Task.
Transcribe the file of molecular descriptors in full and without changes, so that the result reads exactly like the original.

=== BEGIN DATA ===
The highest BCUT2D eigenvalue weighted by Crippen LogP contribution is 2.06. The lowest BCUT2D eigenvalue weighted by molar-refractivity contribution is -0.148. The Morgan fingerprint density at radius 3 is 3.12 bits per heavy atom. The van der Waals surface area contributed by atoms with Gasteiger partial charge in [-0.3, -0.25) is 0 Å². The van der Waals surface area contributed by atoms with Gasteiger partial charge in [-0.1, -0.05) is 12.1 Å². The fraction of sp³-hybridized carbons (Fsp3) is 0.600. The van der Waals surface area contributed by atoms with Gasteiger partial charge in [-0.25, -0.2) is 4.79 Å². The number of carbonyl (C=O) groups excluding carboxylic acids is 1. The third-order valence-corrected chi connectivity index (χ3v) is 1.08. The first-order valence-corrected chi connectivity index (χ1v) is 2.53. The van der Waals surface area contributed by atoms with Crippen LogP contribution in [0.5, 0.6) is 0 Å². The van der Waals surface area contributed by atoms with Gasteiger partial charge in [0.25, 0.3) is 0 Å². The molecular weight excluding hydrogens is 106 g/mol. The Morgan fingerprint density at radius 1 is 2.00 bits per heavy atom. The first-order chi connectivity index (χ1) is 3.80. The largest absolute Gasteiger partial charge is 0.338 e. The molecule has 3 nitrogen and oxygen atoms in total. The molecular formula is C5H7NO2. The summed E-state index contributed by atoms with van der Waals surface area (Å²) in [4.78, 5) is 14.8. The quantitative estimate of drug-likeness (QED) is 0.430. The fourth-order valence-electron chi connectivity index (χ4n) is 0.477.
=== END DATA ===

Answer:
The highest BCUT2D eigenvalue weighted by Crippen LogP contribution is 2.06. The lowest BCUT2D eigenvalue weighted by molar-refractivity contribution is -0.148. The Morgan fingerprint density at radius 3 is 3.12 bits per heavy atom. The van der Waals surface area contributed by atoms with Gasteiger partial charge in [-0.3, -0.25) is 0 Å². The van der Waals surface area contributed by atoms with Gasteiger partial charge in [-0.1, -0.05) is 12.1 Å². The fraction of sp³-hybridized carbons (Fsp3) is 0.600. The van der Waals surface area contributed by atoms with Gasteiger partial charge in [-0.25, -0.2) is 4.79 Å². The number of carbonyl (C=O) groups excluding carboxylic acids is 1. The third-order valence-corrected chi connectivity index (χ3v) is 1.08. The first-order valence-corrected chi connectivity index (χ1v) is 2.53. The van der Waals surface area contributed by atoms with Crippen LogP contribution in [0.5, 0.6) is 0 Å². The van der Waals surface area contributed by atoms with Gasteiger partial charge in [0.25, 0.3) is 0 Å². The molecular weight excluding hydrogens is 106 g/mol. The Morgan fingerprint density at radius 1 is 2.00 bits per heavy atom. The first-order chi connectivity index (χ1) is 3.80. The largest absolute Gasteiger partial charge is 0.338 e. The molecule has 3 nitrogen and oxygen atoms in total. The molecular formula is C5H7NO2. The summed E-state index contributed by atoms with van der Waals surface area (Å²) in [4.78, 5) is 14.8. The quantitative estimate of drug-likeness (QED) is 0.430. The fourth-order valence-electron chi connectivity index (χ4n) is 0.477.